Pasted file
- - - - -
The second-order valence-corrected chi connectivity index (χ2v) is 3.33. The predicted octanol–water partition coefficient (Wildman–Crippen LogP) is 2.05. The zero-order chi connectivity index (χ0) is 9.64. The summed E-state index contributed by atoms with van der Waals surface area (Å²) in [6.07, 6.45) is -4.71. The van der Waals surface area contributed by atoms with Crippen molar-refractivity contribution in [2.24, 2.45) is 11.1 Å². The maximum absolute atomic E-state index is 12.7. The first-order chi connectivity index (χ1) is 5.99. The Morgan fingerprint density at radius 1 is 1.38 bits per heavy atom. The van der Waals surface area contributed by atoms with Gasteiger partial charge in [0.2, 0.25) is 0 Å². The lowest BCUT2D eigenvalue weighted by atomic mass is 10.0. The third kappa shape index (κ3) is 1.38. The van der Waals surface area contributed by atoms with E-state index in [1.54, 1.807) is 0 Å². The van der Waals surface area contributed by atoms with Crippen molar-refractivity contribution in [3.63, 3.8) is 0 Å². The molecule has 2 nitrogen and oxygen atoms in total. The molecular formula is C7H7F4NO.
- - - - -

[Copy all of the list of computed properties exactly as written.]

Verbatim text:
The second-order valence-corrected chi connectivity index (χ2v) is 3.33. The predicted octanol–water partition coefficient (Wildman–Crippen LogP) is 2.05. The zero-order chi connectivity index (χ0) is 9.64. The summed E-state index contributed by atoms with van der Waals surface area (Å²) in [6.07, 6.45) is -4.71. The van der Waals surface area contributed by atoms with Crippen molar-refractivity contribution in [2.24, 2.45) is 11.1 Å². The maximum absolute atomic E-state index is 12.7. The first-order chi connectivity index (χ1) is 5.99. The Morgan fingerprint density at radius 1 is 1.38 bits per heavy atom. The van der Waals surface area contributed by atoms with Gasteiger partial charge in [0.2, 0.25) is 0 Å². The lowest BCUT2D eigenvalue weighted by atomic mass is 10.0. The third kappa shape index (κ3) is 1.38. The van der Waals surface area contributed by atoms with E-state index in [1.54, 1.807) is 0 Å². The van der Waals surface area contributed by atoms with Crippen molar-refractivity contribution in [3.63, 3.8) is 0 Å². The molecule has 2 nitrogen and oxygen atoms in total. The molecular formula is C7H7F4NO.